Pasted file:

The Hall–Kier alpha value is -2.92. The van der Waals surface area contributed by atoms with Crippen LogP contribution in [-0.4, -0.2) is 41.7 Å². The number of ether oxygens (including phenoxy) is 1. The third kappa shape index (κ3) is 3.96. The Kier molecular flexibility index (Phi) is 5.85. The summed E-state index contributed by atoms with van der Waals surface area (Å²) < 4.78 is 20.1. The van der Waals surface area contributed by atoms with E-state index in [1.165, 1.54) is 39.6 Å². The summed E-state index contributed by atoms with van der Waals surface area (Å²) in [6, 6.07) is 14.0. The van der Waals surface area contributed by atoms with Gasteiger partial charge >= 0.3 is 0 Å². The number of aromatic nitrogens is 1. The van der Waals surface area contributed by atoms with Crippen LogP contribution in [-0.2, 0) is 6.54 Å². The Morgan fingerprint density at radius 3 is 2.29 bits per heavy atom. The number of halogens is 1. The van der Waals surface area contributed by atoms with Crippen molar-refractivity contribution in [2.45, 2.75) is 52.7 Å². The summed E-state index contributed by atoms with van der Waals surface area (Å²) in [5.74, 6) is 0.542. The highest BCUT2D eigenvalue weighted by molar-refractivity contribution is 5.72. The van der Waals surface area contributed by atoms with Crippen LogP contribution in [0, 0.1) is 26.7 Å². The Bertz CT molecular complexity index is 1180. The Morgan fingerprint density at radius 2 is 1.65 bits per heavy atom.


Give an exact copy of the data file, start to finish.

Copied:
The Hall–Kier alpha value is -2.92. The van der Waals surface area contributed by atoms with Crippen LogP contribution in [-0.4, -0.2) is 41.7 Å². The number of ether oxygens (including phenoxy) is 1. The third kappa shape index (κ3) is 3.96. The Kier molecular flexibility index (Phi) is 5.85. The summed E-state index contributed by atoms with van der Waals surface area (Å²) < 4.78 is 20.1. The van der Waals surface area contributed by atoms with E-state index in [1.165, 1.54) is 39.6 Å². The summed E-state index contributed by atoms with van der Waals surface area (Å²) in [6, 6.07) is 14.0. The van der Waals surface area contributed by atoms with Gasteiger partial charge >= 0.3 is 0 Å². The number of aromatic nitrogens is 1. The van der Waals surface area contributed by atoms with Crippen LogP contribution in [-0.2, 0) is 6.54 Å². The Morgan fingerprint density at radius 3 is 2.29 bits per heavy atom. The number of halogens is 1. The van der Waals surface area contributed by atoms with Crippen molar-refractivity contribution in [2.45, 2.75) is 52.7 Å². The summed E-state index contributed by atoms with van der Waals surface area (Å²) in [5.74, 6) is 0.542. The highest BCUT2D eigenvalue weighted by molar-refractivity contribution is 5.72. The van der Waals surface area contributed by atoms with Crippen LogP contribution in [0, 0.1) is 26.7 Å². The Bertz CT molecular complexity index is 1180. The Morgan fingerprint density at radius 2 is 1.65 bits per heavy atom.